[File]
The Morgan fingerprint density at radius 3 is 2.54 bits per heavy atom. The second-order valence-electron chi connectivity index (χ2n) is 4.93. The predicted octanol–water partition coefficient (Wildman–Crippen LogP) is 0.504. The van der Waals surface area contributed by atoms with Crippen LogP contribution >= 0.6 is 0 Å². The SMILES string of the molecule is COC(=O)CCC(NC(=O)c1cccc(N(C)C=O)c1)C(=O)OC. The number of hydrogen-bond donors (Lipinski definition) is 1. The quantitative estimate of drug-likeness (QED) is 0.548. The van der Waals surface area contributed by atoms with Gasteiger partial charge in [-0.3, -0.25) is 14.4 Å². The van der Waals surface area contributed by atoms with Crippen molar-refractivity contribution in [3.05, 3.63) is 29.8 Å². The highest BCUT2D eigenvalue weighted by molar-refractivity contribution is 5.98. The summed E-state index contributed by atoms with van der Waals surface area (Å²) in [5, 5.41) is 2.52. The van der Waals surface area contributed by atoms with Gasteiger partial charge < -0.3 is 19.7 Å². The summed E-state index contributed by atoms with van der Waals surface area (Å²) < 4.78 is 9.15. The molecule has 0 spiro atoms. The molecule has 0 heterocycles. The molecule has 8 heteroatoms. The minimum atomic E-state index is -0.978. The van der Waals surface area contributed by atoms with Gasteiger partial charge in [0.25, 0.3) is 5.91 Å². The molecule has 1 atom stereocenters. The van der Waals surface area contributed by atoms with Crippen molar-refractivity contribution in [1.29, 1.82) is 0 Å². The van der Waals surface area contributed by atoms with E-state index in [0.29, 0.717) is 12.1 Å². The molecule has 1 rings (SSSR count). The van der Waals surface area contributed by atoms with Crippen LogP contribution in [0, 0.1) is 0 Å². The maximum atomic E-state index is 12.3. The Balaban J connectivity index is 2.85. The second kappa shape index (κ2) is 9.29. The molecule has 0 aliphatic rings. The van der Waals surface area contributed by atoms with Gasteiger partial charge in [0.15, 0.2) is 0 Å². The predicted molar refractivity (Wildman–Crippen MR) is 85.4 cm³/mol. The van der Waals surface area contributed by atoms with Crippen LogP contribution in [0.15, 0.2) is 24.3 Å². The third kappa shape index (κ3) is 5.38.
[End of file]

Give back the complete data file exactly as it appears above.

The Morgan fingerprint density at radius 3 is 2.54 bits per heavy atom. The second-order valence-electron chi connectivity index (χ2n) is 4.93. The predicted octanol–water partition coefficient (Wildman–Crippen LogP) is 0.504. The van der Waals surface area contributed by atoms with Crippen LogP contribution >= 0.6 is 0 Å². The SMILES string of the molecule is COC(=O)CCC(NC(=O)c1cccc(N(C)C=O)c1)C(=O)OC. The number of hydrogen-bond donors (Lipinski definition) is 1. The quantitative estimate of drug-likeness (QED) is 0.548. The van der Waals surface area contributed by atoms with Gasteiger partial charge in [-0.3, -0.25) is 14.4 Å². The van der Waals surface area contributed by atoms with Crippen molar-refractivity contribution in [3.05, 3.63) is 29.8 Å². The highest BCUT2D eigenvalue weighted by molar-refractivity contribution is 5.98. The summed E-state index contributed by atoms with van der Waals surface area (Å²) in [5, 5.41) is 2.52. The van der Waals surface area contributed by atoms with Gasteiger partial charge < -0.3 is 19.7 Å². The summed E-state index contributed by atoms with van der Waals surface area (Å²) < 4.78 is 9.15. The molecule has 0 spiro atoms. The molecule has 0 heterocycles. The molecule has 8 heteroatoms. The minimum atomic E-state index is -0.978. The van der Waals surface area contributed by atoms with Gasteiger partial charge in [0.25, 0.3) is 5.91 Å². The molecule has 1 atom stereocenters. The van der Waals surface area contributed by atoms with Crippen molar-refractivity contribution in [1.29, 1.82) is 0 Å². The van der Waals surface area contributed by atoms with E-state index in [0.29, 0.717) is 12.1 Å². The molecule has 1 rings (SSSR count). The van der Waals surface area contributed by atoms with Crippen LogP contribution in [0, 0.1) is 0 Å². The maximum atomic E-state index is 12.3. The Balaban J connectivity index is 2.85. The second kappa shape index (κ2) is 9.29. The molecule has 0 aliphatic rings. The van der Waals surface area contributed by atoms with Gasteiger partial charge in [0.15, 0.2) is 0 Å². The predicted molar refractivity (Wildman–Crippen MR) is 85.4 cm³/mol. The van der Waals surface area contributed by atoms with Crippen LogP contribution in [0.15, 0.2) is 24.3 Å². The third kappa shape index (κ3) is 5.38.